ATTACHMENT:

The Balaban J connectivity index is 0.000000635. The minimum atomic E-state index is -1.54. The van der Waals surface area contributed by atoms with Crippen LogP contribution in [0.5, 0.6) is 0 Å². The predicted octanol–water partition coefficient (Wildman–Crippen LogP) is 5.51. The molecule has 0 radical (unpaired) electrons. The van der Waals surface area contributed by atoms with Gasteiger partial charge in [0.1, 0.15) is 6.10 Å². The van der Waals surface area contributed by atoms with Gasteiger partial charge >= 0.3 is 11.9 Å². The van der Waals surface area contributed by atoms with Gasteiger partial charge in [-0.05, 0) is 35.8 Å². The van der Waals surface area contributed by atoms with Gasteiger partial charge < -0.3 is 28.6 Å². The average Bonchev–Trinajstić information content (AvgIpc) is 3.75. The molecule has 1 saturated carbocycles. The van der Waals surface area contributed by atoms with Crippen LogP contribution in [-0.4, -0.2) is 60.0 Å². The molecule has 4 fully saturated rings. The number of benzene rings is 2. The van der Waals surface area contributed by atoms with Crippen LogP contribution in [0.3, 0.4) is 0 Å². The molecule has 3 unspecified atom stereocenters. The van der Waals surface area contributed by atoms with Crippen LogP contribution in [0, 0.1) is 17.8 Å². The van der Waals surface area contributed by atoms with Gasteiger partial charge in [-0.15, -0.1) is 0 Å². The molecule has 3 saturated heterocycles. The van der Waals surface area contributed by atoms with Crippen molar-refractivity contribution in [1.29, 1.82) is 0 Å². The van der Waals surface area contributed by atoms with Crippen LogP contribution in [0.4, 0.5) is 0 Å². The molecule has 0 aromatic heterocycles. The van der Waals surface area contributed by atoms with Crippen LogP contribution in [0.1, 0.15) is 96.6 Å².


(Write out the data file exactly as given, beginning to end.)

The Balaban J connectivity index is 0.000000635. The minimum atomic E-state index is -1.54. The van der Waals surface area contributed by atoms with Crippen LogP contribution in [0.5, 0.6) is 0 Å². The predicted octanol–water partition coefficient (Wildman–Crippen LogP) is 5.51. The molecule has 0 radical (unpaired) electrons. The van der Waals surface area contributed by atoms with Gasteiger partial charge in [0.1, 0.15) is 6.10 Å². The van der Waals surface area contributed by atoms with Gasteiger partial charge >= 0.3 is 11.9 Å². The van der Waals surface area contributed by atoms with Gasteiger partial charge in [-0.05, 0) is 35.8 Å². The van der Waals surface area contributed by atoms with Gasteiger partial charge < -0.3 is 28.6 Å². The average Bonchev–Trinajstić information content (AvgIpc) is 3.75. The molecule has 1 saturated carbocycles. The van der Waals surface area contributed by atoms with Crippen LogP contribution in [-0.4, -0.2) is 60.0 Å². The molecule has 4 fully saturated rings. The number of benzene rings is 2. The van der Waals surface area contributed by atoms with Crippen LogP contribution in [0.3, 0.4) is 0 Å². The molecule has 3 unspecified atom stereocenters. The van der Waals surface area contributed by atoms with Crippen LogP contribution in [0, 0.1) is 17.8 Å². The van der Waals surface area contributed by atoms with Gasteiger partial charge in [-0.15, -0.1) is 0 Å². The molecule has 3 saturated heterocycles. The van der Waals surface area contributed by atoms with Crippen molar-refractivity contribution in [1.29, 1.82) is 0 Å². The van der Waals surface area contributed by atoms with Crippen LogP contribution in [0.4, 0.5) is 0 Å². The molecule has 0 aromatic heterocycles. The van der Waals surface area contributed by atoms with Crippen LogP contribution in [0.1, 0.15) is 96.6 Å².